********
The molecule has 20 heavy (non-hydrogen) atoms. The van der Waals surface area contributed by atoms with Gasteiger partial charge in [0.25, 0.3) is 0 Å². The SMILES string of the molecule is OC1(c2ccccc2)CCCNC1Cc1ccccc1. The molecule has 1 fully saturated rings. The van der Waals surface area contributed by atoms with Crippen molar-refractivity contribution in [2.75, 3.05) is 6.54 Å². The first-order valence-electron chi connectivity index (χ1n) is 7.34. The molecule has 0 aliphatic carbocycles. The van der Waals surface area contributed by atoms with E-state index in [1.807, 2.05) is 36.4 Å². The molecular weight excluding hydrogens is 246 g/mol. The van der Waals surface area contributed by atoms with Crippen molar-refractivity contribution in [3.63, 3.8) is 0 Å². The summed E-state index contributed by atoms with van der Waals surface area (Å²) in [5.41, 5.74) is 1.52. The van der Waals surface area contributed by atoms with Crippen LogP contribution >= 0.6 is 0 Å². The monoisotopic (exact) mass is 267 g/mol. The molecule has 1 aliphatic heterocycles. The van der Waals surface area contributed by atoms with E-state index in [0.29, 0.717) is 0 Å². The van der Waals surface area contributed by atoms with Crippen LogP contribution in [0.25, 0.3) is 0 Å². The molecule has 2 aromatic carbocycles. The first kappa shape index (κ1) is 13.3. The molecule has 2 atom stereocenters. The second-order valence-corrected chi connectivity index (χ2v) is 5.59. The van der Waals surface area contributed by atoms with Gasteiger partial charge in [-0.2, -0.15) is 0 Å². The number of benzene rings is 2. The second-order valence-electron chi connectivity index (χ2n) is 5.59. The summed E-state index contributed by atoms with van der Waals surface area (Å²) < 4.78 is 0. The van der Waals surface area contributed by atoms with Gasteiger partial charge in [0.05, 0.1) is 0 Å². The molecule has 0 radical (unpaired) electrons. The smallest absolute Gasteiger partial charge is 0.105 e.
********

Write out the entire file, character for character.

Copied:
The molecule has 20 heavy (non-hydrogen) atoms. The van der Waals surface area contributed by atoms with Gasteiger partial charge in [0.25, 0.3) is 0 Å². The SMILES string of the molecule is OC1(c2ccccc2)CCCNC1Cc1ccccc1. The molecule has 1 fully saturated rings. The van der Waals surface area contributed by atoms with Crippen molar-refractivity contribution in [2.75, 3.05) is 6.54 Å². The first-order valence-electron chi connectivity index (χ1n) is 7.34. The molecule has 0 aliphatic carbocycles. The van der Waals surface area contributed by atoms with E-state index in [1.807, 2.05) is 36.4 Å². The molecular weight excluding hydrogens is 246 g/mol. The van der Waals surface area contributed by atoms with Crippen molar-refractivity contribution in [3.63, 3.8) is 0 Å². The summed E-state index contributed by atoms with van der Waals surface area (Å²) in [5.41, 5.74) is 1.52. The van der Waals surface area contributed by atoms with Crippen LogP contribution >= 0.6 is 0 Å². The monoisotopic (exact) mass is 267 g/mol. The molecule has 1 aliphatic heterocycles. The van der Waals surface area contributed by atoms with E-state index in [0.29, 0.717) is 0 Å². The van der Waals surface area contributed by atoms with Crippen LogP contribution in [0.25, 0.3) is 0 Å². The molecule has 2 aromatic carbocycles. The first kappa shape index (κ1) is 13.3. The molecule has 2 atom stereocenters. The second-order valence-corrected chi connectivity index (χ2v) is 5.59. The van der Waals surface area contributed by atoms with Gasteiger partial charge in [-0.2, -0.15) is 0 Å². The number of benzene rings is 2. The second-order valence-electron chi connectivity index (χ2n) is 5.59. The summed E-state index contributed by atoms with van der Waals surface area (Å²) < 4.78 is 0. The van der Waals surface area contributed by atoms with Gasteiger partial charge in [0.05, 0.1) is 0 Å². The molecule has 0 radical (unpaired) electrons. The smallest absolute Gasteiger partial charge is 0.105 e.